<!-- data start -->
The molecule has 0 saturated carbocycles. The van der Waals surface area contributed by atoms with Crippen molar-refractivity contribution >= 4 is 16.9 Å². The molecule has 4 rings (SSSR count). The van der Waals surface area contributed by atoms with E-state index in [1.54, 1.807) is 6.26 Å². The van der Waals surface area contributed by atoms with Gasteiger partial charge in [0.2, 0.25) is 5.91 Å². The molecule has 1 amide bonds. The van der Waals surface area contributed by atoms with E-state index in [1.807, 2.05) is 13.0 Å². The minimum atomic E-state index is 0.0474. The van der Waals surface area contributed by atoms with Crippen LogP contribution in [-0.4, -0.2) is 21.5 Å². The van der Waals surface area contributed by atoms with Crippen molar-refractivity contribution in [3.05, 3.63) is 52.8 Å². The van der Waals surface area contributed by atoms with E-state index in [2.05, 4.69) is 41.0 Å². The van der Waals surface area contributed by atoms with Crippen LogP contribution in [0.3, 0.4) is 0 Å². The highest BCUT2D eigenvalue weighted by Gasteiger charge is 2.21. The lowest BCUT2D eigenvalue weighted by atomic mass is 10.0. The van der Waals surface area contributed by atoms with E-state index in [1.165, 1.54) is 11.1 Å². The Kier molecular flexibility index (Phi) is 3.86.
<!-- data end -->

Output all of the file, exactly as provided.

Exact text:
The molecule has 0 saturated carbocycles. The van der Waals surface area contributed by atoms with Crippen molar-refractivity contribution >= 4 is 16.9 Å². The molecule has 4 rings (SSSR count). The van der Waals surface area contributed by atoms with E-state index in [1.54, 1.807) is 6.26 Å². The van der Waals surface area contributed by atoms with Gasteiger partial charge in [0.2, 0.25) is 5.91 Å². The molecule has 1 amide bonds. The van der Waals surface area contributed by atoms with E-state index in [1.807, 2.05) is 13.0 Å². The minimum atomic E-state index is 0.0474. The van der Waals surface area contributed by atoms with Crippen LogP contribution in [-0.4, -0.2) is 21.5 Å². The van der Waals surface area contributed by atoms with Crippen molar-refractivity contribution in [3.05, 3.63) is 52.8 Å². The van der Waals surface area contributed by atoms with E-state index in [2.05, 4.69) is 41.0 Å². The van der Waals surface area contributed by atoms with Crippen LogP contribution in [0.3, 0.4) is 0 Å². The highest BCUT2D eigenvalue weighted by Gasteiger charge is 2.21. The lowest BCUT2D eigenvalue weighted by atomic mass is 10.0. The van der Waals surface area contributed by atoms with E-state index in [1.165, 1.54) is 11.1 Å². The Kier molecular flexibility index (Phi) is 3.86.